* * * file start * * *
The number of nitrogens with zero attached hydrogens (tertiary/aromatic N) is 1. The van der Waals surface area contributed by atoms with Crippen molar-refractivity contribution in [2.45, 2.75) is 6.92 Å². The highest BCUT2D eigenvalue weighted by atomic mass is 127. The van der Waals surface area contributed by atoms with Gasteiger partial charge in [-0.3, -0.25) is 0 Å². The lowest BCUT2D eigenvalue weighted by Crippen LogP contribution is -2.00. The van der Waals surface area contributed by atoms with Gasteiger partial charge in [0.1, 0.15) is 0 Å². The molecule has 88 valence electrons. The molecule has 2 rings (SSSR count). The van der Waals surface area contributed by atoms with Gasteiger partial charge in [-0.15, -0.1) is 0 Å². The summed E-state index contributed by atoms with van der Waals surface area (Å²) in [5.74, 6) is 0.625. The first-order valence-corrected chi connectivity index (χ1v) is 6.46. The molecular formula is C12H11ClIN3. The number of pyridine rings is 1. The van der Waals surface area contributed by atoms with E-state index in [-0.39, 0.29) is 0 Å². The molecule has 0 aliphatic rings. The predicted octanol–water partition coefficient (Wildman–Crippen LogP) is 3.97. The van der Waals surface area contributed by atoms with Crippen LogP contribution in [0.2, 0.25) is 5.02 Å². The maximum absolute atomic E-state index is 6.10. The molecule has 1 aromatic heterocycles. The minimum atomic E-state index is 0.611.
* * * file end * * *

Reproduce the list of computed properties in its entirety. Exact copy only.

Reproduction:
The number of nitrogens with zero attached hydrogens (tertiary/aromatic N) is 1. The van der Waals surface area contributed by atoms with Crippen molar-refractivity contribution in [2.45, 2.75) is 6.92 Å². The highest BCUT2D eigenvalue weighted by atomic mass is 127. The van der Waals surface area contributed by atoms with Gasteiger partial charge in [-0.3, -0.25) is 0 Å². The lowest BCUT2D eigenvalue weighted by Crippen LogP contribution is -2.00. The van der Waals surface area contributed by atoms with Gasteiger partial charge in [0.1, 0.15) is 0 Å². The molecule has 88 valence electrons. The molecule has 2 rings (SSSR count). The van der Waals surface area contributed by atoms with Gasteiger partial charge in [-0.15, -0.1) is 0 Å². The summed E-state index contributed by atoms with van der Waals surface area (Å²) in [5.74, 6) is 0.625. The first-order valence-corrected chi connectivity index (χ1v) is 6.46. The molecular formula is C12H11ClIN3. The number of pyridine rings is 1. The van der Waals surface area contributed by atoms with E-state index in [-0.39, 0.29) is 0 Å². The molecule has 0 aliphatic rings. The predicted octanol–water partition coefficient (Wildman–Crippen LogP) is 3.97. The van der Waals surface area contributed by atoms with Crippen LogP contribution in [0.2, 0.25) is 5.02 Å². The maximum absolute atomic E-state index is 6.10. The molecule has 1 aromatic heterocycles. The minimum atomic E-state index is 0.611.